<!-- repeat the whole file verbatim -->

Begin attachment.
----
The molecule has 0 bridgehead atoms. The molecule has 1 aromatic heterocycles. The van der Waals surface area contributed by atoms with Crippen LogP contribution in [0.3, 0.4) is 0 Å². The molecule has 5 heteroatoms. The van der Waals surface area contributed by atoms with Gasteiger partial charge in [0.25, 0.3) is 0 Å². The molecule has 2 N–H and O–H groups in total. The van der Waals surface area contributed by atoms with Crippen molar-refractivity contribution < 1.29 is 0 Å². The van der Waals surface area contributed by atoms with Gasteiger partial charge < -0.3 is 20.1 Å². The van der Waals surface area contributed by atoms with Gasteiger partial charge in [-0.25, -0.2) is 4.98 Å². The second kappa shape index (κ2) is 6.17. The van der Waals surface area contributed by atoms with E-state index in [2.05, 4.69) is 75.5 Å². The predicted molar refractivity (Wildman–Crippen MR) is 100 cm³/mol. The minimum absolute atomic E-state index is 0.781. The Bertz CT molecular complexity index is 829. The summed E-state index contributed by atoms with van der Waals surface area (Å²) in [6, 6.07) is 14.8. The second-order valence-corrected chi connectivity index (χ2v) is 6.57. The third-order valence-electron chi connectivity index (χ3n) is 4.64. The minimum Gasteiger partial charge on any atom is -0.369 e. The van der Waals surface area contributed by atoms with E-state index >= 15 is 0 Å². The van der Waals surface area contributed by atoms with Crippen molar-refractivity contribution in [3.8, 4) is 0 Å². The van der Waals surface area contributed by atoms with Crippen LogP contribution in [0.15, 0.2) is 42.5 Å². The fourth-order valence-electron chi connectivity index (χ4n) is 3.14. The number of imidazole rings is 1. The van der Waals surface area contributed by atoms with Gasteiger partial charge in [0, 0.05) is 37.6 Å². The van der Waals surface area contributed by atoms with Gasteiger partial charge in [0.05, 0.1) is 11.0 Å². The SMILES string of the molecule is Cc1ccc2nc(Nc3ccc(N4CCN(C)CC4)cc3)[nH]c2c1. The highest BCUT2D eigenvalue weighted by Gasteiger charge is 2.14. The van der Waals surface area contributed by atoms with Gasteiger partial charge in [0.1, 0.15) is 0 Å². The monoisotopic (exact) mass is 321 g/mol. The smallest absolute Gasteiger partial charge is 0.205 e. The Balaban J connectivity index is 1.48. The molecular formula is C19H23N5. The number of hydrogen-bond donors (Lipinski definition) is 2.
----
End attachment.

The molecule has 0 bridgehead atoms. The molecule has 1 aromatic heterocycles. The van der Waals surface area contributed by atoms with Crippen LogP contribution in [0.3, 0.4) is 0 Å². The molecule has 5 heteroatoms. The van der Waals surface area contributed by atoms with Gasteiger partial charge in [0.25, 0.3) is 0 Å². The molecule has 2 N–H and O–H groups in total. The van der Waals surface area contributed by atoms with Crippen molar-refractivity contribution < 1.29 is 0 Å². The van der Waals surface area contributed by atoms with Gasteiger partial charge < -0.3 is 20.1 Å². The van der Waals surface area contributed by atoms with Gasteiger partial charge in [-0.25, -0.2) is 4.98 Å². The second kappa shape index (κ2) is 6.17. The van der Waals surface area contributed by atoms with E-state index in [2.05, 4.69) is 75.5 Å². The predicted molar refractivity (Wildman–Crippen MR) is 100 cm³/mol. The minimum absolute atomic E-state index is 0.781. The Bertz CT molecular complexity index is 829. The summed E-state index contributed by atoms with van der Waals surface area (Å²) in [6, 6.07) is 14.8. The second-order valence-corrected chi connectivity index (χ2v) is 6.57. The third-order valence-electron chi connectivity index (χ3n) is 4.64. The minimum Gasteiger partial charge on any atom is -0.369 e. The van der Waals surface area contributed by atoms with E-state index >= 15 is 0 Å². The van der Waals surface area contributed by atoms with Crippen molar-refractivity contribution in [3.8, 4) is 0 Å². The van der Waals surface area contributed by atoms with Crippen LogP contribution in [0.15, 0.2) is 42.5 Å². The fourth-order valence-electron chi connectivity index (χ4n) is 3.14. The number of imidazole rings is 1. The van der Waals surface area contributed by atoms with Gasteiger partial charge in [0, 0.05) is 37.6 Å². The van der Waals surface area contributed by atoms with Gasteiger partial charge in [0.05, 0.1) is 11.0 Å². The SMILES string of the molecule is Cc1ccc2nc(Nc3ccc(N4CCN(C)CC4)cc3)[nH]c2c1. The highest BCUT2D eigenvalue weighted by Gasteiger charge is 2.14. The van der Waals surface area contributed by atoms with Gasteiger partial charge in [0.1, 0.15) is 0 Å². The monoisotopic (exact) mass is 321 g/mol. The smallest absolute Gasteiger partial charge is 0.205 e. The Balaban J connectivity index is 1.48. The molecular formula is C19H23N5. The number of hydrogen-bond donors (Lipinski definition) is 2.